Table 3: Savings realized through more effective IT governance

AmountFormula and CalculationsExplanation and Assumptions
Goal: Reduce the number of ill-advised projects and misappropriated resources. This opportunity reduces the amount of time wasted on projects that should never have been undertaken because:
  • They didn't support the organization's strategic or tactical objectives.
  • They disproportionately consumed too many resources for the benefit they provided.
  • Their requirements were too vague or their perceived need by the business evaporated over time.
  • They were poorly managed or too wasteful.
Calculated as the amount of raw dollars saved per year for an average-sized IT organization of 300 people with an annual budget of $50M Assumes that a well-documented and well-implemented IT governance and stage gate process will reduce squandered money by 5% annually. Assumes the money not squandered will be put to good use by funding other projects that provide measurable value to the organization.
$2,500,000 2010 = ($50,000,000 x 5%)
$2,500,000 2011 = ($50,000,000 x 5%)
$2,500,000 2012 = ($50,000,000 x 5%)

Example 4: Improved Service Support and Service Delivery

There are two components to this opportunity that can result in a cost savings:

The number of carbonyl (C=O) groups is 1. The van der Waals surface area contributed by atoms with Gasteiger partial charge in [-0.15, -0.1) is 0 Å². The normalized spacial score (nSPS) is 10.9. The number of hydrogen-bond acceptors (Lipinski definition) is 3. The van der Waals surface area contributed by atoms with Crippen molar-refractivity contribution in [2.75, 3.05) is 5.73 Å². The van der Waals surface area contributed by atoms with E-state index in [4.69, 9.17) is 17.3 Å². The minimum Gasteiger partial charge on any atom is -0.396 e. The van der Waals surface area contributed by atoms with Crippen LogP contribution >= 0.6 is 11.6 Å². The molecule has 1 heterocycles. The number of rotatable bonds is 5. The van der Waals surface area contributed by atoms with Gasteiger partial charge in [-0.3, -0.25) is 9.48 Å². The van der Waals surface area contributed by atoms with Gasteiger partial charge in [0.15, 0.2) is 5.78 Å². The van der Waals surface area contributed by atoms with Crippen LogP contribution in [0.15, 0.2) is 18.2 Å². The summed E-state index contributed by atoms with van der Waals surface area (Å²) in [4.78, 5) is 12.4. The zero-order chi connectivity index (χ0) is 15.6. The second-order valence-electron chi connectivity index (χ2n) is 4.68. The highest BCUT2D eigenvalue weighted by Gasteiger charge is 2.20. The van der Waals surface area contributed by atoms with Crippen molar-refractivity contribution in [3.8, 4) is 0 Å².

• Reduced amount of time wasted by team members reporting and waiting for resolution to incidents, problems, service calls, and other service-related factors
  • Reduced number of Support Center staff needed to provide those services

As can be seen by the figures below, the second component generates the greater cost savings by far.

Table 4: Cost savings through improved Service Support and Service Delivery processes

Component 1: Team Member Savings

AmountFormula and CalculationsExplanation and Assumptions
Goal: Reduce the amount of time team members spend reporting incidents, problems, and service-related items to the Service Desk as well as the uncertainty regarding what responses the Service Desk will or should provide while those team members are waiting for resolution. This opportunity reduces the amount of time spent by IT personnel trying to figure out who to report various issues to, and the procedures they need to follow to open service tickets. It also provides the end-user with a better understanding of how long the Service Desk and other support personnel have to respond to and resolve an issue, thus allowing the end-user to better plan their time while waiting for issue resolution.